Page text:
We look to our heroes for advice, and group has more hero worship than Indian cricketers. How could they lie to their fans?
Be it mis-information, spin or taken out of context, these are the truisms taken as gospel by the fans that, in fact, won't help your game if you are trying to emulate the stars:
1. "Muesli; the aggression builds up gradually"
Sachin Tendulkar was asked about what fuels him for breakfast and he talked briefly about the benefits of muesli. But the food we often think of as a healthy alternative can also cause issues.
Sugar is high in most muesli, and there is high sugar dried fruit alongside the "slow release" carbs we are often advised to consume. Reducing sugar intake is a no-brainer, but most of us could also benefit from reducing overall carb intake from starchy sources like wheat.
That's not to say we should all go on an Atkins-style zero carb eating regime, but with carbs, less is often more (and the timing is also important).
Finally, the dairy from milk is also a controversial area. Milk is a nutritious substance but we are not all suited to lactose (a sugar found in milk). Those cricketers with a mild intolerance may not notice at all until they cut it out when suddenly their well-being improves. Greg Chappell famously took all dairy from his diet and had a jump in health that followed him onto cricket performances.
2. "It's soft, but that's the way we are"
Virender Sehwag spoke to the press after calling back a batsman who was Mankaded.
For some reason this practice is considered unfair by Indian cricketers. Viru felt he was on the moral high ground and was saying it's OK to be soft as long as you are playing fair.
This is nonsense.
Of course cheating is no way to beat your opponents but that is not the issue. Running out the non-striking batsman is not cheating.
The batter who is trying to steal ground by moving out of his crease before the ball is bowled is the cheat in that situation. As the bowler you have every right to run him out the first time he attempts such a foolish act.
A baseball pitcher has no qualms in doing the same thing to a batter who tries to 'steal' a base. Why should cricket be any different?
A warning is often given, and even that seems overly generous. A wicketkeeper would never give a warning before attempting a stumping. A run out where a straight drive is flicked onto the stumps by the bowler is never recalled.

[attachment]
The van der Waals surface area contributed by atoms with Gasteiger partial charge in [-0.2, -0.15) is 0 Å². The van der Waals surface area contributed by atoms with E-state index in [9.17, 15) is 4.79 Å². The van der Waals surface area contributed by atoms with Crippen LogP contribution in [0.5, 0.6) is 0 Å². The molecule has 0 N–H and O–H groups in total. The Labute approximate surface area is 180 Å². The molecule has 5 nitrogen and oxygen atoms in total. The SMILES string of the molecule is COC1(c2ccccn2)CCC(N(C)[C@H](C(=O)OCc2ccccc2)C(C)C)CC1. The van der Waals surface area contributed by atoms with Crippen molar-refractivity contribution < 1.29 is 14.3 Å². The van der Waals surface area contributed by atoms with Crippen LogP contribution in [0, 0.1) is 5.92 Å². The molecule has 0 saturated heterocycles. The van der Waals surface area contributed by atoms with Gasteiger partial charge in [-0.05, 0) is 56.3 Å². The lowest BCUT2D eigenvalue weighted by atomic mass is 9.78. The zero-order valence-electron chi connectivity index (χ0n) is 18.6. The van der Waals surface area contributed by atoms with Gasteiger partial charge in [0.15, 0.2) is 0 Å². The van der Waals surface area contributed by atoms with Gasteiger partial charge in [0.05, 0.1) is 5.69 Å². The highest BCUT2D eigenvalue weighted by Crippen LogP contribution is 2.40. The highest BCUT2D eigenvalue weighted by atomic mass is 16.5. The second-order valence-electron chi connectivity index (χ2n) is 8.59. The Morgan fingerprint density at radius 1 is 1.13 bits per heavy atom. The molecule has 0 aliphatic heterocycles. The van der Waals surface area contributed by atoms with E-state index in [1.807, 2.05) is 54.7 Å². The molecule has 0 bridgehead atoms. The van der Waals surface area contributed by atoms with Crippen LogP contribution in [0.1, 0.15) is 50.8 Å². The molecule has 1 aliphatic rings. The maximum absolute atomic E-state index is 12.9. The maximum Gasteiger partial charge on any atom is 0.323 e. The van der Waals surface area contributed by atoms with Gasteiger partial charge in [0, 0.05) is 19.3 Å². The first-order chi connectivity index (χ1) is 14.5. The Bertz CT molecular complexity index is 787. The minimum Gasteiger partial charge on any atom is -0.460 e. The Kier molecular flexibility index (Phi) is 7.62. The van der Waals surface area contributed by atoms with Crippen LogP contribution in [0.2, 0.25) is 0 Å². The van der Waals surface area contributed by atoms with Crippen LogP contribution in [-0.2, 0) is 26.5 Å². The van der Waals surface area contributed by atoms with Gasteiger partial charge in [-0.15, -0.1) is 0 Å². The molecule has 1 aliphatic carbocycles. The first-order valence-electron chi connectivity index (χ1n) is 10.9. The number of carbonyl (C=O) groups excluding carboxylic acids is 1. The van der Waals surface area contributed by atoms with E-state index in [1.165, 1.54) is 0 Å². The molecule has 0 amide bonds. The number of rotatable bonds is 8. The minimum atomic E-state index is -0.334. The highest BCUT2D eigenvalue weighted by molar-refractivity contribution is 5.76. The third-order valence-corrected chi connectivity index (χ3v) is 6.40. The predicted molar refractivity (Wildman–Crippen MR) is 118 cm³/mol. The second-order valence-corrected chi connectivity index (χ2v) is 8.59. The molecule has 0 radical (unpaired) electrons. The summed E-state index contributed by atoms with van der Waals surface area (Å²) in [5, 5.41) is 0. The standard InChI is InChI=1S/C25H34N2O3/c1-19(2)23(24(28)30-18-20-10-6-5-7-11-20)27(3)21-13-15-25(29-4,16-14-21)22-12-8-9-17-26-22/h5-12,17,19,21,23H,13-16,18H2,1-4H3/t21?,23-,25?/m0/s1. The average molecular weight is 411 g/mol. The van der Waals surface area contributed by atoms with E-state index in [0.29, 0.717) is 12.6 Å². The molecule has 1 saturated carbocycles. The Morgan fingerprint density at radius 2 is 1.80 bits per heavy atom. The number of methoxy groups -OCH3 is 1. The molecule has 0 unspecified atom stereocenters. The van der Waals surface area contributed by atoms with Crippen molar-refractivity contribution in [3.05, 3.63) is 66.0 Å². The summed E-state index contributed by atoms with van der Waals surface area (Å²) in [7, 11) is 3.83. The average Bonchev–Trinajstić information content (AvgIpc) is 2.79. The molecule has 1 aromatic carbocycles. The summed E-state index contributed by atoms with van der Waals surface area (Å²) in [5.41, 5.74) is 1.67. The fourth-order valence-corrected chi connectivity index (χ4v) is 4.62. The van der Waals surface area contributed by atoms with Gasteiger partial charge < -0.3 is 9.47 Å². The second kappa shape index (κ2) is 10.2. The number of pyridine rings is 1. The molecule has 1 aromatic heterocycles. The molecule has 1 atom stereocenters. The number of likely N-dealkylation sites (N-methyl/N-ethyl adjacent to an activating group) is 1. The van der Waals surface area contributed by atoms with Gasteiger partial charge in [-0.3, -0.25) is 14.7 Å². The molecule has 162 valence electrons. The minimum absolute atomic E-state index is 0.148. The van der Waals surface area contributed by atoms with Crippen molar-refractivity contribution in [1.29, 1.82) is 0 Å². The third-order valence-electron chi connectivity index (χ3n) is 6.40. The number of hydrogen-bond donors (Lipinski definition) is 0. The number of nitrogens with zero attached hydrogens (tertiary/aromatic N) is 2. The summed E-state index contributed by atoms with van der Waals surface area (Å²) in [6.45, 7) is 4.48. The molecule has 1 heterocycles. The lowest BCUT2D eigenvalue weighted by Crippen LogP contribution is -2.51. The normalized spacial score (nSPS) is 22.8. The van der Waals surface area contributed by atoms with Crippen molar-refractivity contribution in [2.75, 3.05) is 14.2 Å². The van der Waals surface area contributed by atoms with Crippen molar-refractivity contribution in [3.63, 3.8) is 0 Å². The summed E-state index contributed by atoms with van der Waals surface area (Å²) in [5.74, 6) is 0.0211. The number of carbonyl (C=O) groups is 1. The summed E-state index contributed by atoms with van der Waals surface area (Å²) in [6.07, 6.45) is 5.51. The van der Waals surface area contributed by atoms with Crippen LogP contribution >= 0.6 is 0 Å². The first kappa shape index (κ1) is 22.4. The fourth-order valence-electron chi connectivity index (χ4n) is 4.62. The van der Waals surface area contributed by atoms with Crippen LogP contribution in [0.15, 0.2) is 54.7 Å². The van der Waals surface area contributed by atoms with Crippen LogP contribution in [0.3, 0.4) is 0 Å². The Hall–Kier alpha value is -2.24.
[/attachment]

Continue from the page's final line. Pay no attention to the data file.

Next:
Don't use fairness as an excuse.
3. "Fitness is a relative term. It does not necessarily mean that one who runs hard and lifts weights is fit. Cricketing fitness is different. So if you can perform, it means you are fit."
Saurav Ganguly was taking about the difference between being fit in gym terms and fit in cricket terms. They are certainly not the same thing but he has it the wrong way around.
Instead of saying "if you can perform, it means you are fit" what he should be saying is "if you are [gym] fit you can perform".
Going to the gym, running or doing yoga has a lot of crossover to the field.
Mainly it strengthens your body so you can get out to play anyway and not be injured. But it also means that you have a solid base of athetic power and endurance to bat all day, hit the ball long, maintain your technique and bowl at breakneck pace.
Many players make the mistake of thinking the gym either has all the answers or none of the answers. The truth is somewhere in the middle. Training is absolutely proven to assist in cricket performance, but it also won't make you into the next Tendulkar.
Fitness work is the base from which you can build. All serious players strength train now, the culture of the past is totally dead except in those who will never reach the top in modern cricket.
If Ganguly was starting now with an attitude to do no gym work he would quickly find others overtaking him. Don't follow his example. Instead get fit to play.